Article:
On the Ontological Argument

The Ontological Argument (OA) is one of the more interesting a priori arguments in philosophy – it’s had both noted champions and critics, and it generally seems that although it is in fact interesting it is not compelling as an argument. I definitely agree – as an argument, it’s not that compelling.

But I was thinking about it last night – suppose it’s not necessarily meant to be a compelling argument. I mean, look at the context – it’s smack dab in the middle of a work of devotional/mystical prayer (indeed one of the great works of devotion and prayer of the middle ages, in my opinion). Anselm does indeed seem to want to prove ‘the fool’ wrong – but perhaps not so much in an analytic way but rather in a religious way.

In a nutshell, I think the OA is an excercise in allowing the mind to ascend to the most pure communion with God – in a sense, to find God in His most real or ultimate form. Anselm’s famous definition of God as that which no greater can be conceived isn’t so much of an analytic axiom – rather it is the full force of the reality of God upon the mind. Anselm has arrived at God – in a ‘this is *it*’ kind of way. It’s God in His full reality of being, or rather a glimpse of that, being had by the mind, and all Anselm can say is ‘no greater can be conceived’. While differing in content and form I think there is a family resemblance with the theologies of Bonaventure and Eckhart here. Anselm is seeking true communion with the Reality that is God, and as he continually ascends towards God’s reality he finds His most perfect form as that which no greater can be conceived.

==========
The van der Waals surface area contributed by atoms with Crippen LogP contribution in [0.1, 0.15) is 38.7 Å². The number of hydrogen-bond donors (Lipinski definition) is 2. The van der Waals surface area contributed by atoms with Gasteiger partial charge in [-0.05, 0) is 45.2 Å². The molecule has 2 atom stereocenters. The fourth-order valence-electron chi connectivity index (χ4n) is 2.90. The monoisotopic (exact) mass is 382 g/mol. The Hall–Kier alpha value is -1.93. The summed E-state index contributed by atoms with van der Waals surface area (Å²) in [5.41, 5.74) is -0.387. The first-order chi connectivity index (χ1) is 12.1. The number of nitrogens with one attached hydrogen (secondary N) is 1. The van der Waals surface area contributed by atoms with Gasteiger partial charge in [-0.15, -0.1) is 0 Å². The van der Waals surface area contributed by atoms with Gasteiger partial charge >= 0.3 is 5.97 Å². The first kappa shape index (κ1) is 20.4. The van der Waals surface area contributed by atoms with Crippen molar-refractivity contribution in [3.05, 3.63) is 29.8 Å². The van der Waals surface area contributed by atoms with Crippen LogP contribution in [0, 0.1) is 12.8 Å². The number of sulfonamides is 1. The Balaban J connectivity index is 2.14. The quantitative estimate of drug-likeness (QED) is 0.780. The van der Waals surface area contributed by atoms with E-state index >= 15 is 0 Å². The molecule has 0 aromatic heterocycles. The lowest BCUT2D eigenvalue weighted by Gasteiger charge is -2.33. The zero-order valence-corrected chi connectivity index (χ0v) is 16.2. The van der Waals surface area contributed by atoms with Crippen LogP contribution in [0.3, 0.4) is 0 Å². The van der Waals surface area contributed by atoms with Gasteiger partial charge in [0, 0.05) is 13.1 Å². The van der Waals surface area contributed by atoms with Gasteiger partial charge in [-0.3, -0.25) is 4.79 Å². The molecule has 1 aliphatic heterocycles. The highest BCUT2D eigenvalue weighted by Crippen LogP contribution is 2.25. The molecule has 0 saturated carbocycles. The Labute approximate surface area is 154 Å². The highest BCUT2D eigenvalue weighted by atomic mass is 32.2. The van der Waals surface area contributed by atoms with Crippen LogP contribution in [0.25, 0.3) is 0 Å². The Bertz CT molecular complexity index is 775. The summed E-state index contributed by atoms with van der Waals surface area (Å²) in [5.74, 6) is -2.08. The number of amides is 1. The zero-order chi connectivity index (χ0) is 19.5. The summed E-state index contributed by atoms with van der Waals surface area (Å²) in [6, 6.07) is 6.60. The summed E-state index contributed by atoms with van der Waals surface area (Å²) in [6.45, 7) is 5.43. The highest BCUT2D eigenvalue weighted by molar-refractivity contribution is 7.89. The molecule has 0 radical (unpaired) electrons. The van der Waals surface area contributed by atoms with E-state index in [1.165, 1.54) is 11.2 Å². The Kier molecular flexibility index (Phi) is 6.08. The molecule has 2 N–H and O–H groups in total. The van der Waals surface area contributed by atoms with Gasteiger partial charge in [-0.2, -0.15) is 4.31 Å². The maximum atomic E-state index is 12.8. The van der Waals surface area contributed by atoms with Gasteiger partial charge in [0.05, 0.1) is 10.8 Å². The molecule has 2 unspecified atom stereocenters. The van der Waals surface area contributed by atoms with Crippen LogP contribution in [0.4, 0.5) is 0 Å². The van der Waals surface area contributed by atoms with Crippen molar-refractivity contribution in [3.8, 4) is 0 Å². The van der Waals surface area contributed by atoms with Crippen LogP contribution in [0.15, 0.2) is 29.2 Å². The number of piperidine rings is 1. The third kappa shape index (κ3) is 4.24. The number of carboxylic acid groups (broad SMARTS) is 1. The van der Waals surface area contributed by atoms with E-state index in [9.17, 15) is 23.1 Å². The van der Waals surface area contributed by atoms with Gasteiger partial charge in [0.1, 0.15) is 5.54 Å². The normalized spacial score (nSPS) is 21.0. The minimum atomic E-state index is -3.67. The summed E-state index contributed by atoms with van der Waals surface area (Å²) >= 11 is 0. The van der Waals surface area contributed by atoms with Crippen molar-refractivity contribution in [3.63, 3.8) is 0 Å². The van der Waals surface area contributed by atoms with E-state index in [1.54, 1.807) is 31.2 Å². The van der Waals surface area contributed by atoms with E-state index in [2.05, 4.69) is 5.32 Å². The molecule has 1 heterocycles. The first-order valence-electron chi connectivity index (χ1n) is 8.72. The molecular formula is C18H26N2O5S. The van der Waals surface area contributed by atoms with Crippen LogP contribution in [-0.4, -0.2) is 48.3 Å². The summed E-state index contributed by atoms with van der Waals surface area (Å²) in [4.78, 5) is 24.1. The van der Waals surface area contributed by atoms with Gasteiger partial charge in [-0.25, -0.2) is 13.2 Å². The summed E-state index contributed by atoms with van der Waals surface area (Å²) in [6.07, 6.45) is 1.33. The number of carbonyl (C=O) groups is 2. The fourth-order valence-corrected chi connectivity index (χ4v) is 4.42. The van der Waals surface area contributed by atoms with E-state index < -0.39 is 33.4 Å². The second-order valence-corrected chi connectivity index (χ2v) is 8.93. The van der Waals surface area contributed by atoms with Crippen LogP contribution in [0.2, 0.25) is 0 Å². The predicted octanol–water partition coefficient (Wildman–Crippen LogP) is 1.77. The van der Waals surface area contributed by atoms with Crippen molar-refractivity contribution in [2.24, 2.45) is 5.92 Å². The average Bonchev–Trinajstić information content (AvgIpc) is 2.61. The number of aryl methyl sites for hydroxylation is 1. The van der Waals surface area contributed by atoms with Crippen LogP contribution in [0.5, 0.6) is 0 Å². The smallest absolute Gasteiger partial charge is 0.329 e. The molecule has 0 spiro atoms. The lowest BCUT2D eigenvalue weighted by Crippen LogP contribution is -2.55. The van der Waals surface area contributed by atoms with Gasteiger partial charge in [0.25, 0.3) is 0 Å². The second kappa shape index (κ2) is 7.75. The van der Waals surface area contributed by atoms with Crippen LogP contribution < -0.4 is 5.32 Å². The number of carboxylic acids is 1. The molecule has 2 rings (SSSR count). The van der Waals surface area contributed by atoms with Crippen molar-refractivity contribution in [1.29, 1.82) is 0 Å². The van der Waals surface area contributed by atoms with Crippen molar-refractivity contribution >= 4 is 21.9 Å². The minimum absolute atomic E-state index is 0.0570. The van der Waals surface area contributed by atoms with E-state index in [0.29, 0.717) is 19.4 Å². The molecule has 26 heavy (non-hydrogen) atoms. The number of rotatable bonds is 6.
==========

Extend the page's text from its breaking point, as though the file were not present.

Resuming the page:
Now this is a pretty brief and broad exposition, and I haven’t really gone into a lot of depth and suspect that this isn’t really a majority opinion as to the meaning of the argument. But it’s what I get when reading the work.

4 thoughts on “On the Ontological Argument

  1. Chris Falter October 13, 2013 / 11:20 am

    It had never occurred to me that the real value of the OA is more devotional than philosophical. Thanks for sharing this thought-provoking perspective.


    • whitefrozen October 13, 2013 / 11:55 am

      Barth wrote a very small, obscure book on the OA – I read it once and it’s a heck of a dense little book, and I’ve forgotten most of it. But his ideas are kind of where I drew from in this post. I don’t even remember the name of the book.


  2. guymax October 31, 2013 / 9:41 am

    Like Chris, this had not occurred to me either. Thanks for the thought. I suspect Eckhart would have argued that God cannot be conceived, which is a slightly different claim.


    • whitefrozen October 31, 2013 / 3:09 pm

      Indeed – the similarities are more in spirit than in actual form. Though now that I think of it, Eckhart doesn’t sound too far from Tillich in ‘The Courage to Be’. The similarity I was thinking of is that both Anselm and Eckhart see various ‘levels’ of knowledge of God, but obviously they develop it in different ways.


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